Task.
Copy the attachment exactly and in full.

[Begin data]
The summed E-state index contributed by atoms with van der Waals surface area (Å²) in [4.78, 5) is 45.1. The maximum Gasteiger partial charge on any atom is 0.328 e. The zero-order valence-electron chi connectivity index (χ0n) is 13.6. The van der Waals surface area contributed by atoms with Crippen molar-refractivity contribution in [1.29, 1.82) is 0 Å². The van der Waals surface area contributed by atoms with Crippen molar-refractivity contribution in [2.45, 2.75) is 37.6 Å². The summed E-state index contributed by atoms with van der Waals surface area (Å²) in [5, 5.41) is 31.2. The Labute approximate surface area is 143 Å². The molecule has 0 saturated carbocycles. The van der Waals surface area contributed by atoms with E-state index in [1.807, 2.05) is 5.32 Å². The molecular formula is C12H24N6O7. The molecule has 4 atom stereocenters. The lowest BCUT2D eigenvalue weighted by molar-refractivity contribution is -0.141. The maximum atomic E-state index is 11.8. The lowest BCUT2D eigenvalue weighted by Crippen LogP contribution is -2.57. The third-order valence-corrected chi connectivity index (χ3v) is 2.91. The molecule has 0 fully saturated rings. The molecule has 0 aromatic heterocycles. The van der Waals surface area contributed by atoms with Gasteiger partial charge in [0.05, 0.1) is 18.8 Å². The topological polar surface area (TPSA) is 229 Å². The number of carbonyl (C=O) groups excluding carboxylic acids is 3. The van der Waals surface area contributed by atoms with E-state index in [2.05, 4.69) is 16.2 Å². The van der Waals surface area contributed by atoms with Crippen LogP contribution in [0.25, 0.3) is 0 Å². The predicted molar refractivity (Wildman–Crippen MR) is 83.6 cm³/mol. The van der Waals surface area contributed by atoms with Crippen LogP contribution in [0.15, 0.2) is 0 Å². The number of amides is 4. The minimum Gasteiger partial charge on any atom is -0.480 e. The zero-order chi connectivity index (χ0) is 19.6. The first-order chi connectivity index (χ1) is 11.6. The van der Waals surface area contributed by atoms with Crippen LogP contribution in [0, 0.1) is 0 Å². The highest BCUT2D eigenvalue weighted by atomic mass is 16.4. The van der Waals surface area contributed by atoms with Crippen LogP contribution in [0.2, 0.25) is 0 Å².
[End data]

The summed E-state index contributed by atoms with van der Waals surface area (Å²) in [4.78, 5) is 45.1. The maximum Gasteiger partial charge on any atom is 0.328 e. The zero-order valence-electron chi connectivity index (χ0n) is 13.6. The van der Waals surface area contributed by atoms with Crippen molar-refractivity contribution in [1.29, 1.82) is 0 Å². The van der Waals surface area contributed by atoms with Crippen molar-refractivity contribution in [2.45, 2.75) is 37.6 Å². The summed E-state index contributed by atoms with van der Waals surface area (Å²) in [5, 5.41) is 31.2. The Labute approximate surface area is 143 Å². The molecule has 0 saturated carbocycles. The van der Waals surface area contributed by atoms with E-state index in [1.807, 2.05) is 5.32 Å². The molecular formula is C12H24N6O7. The molecule has 4 atom stereocenters. The lowest BCUT2D eigenvalue weighted by molar-refractivity contribution is -0.141. The maximum atomic E-state index is 11.8. The lowest BCUT2D eigenvalue weighted by Crippen LogP contribution is -2.57. The third-order valence-corrected chi connectivity index (χ3v) is 2.91. The molecule has 0 fully saturated rings. The molecule has 0 aromatic heterocycles. The van der Waals surface area contributed by atoms with Gasteiger partial charge in [0.05, 0.1) is 18.8 Å². The topological polar surface area (TPSA) is 229 Å². The number of carbonyl (C=O) groups excluding carboxylic acids is 3. The van der Waals surface area contributed by atoms with E-state index in [2.05, 4.69) is 16.2 Å². The van der Waals surface area contributed by atoms with Crippen LogP contribution in [0.25, 0.3) is 0 Å². The predicted molar refractivity (Wildman–Crippen MR) is 83.6 cm³/mol. The van der Waals surface area contributed by atoms with Crippen LogP contribution in [0.15, 0.2) is 0 Å². The number of amides is 4. The minimum Gasteiger partial charge on any atom is -0.480 e. The zero-order chi connectivity index (χ0) is 19.6. The first-order chi connectivity index (χ1) is 11.6. The van der Waals surface area contributed by atoms with Crippen LogP contribution in [0, 0.1) is 0 Å². The highest BCUT2D eigenvalue weighted by atomic mass is 16.4. The van der Waals surface area contributed by atoms with Crippen LogP contribution in [0.2, 0.25) is 0 Å².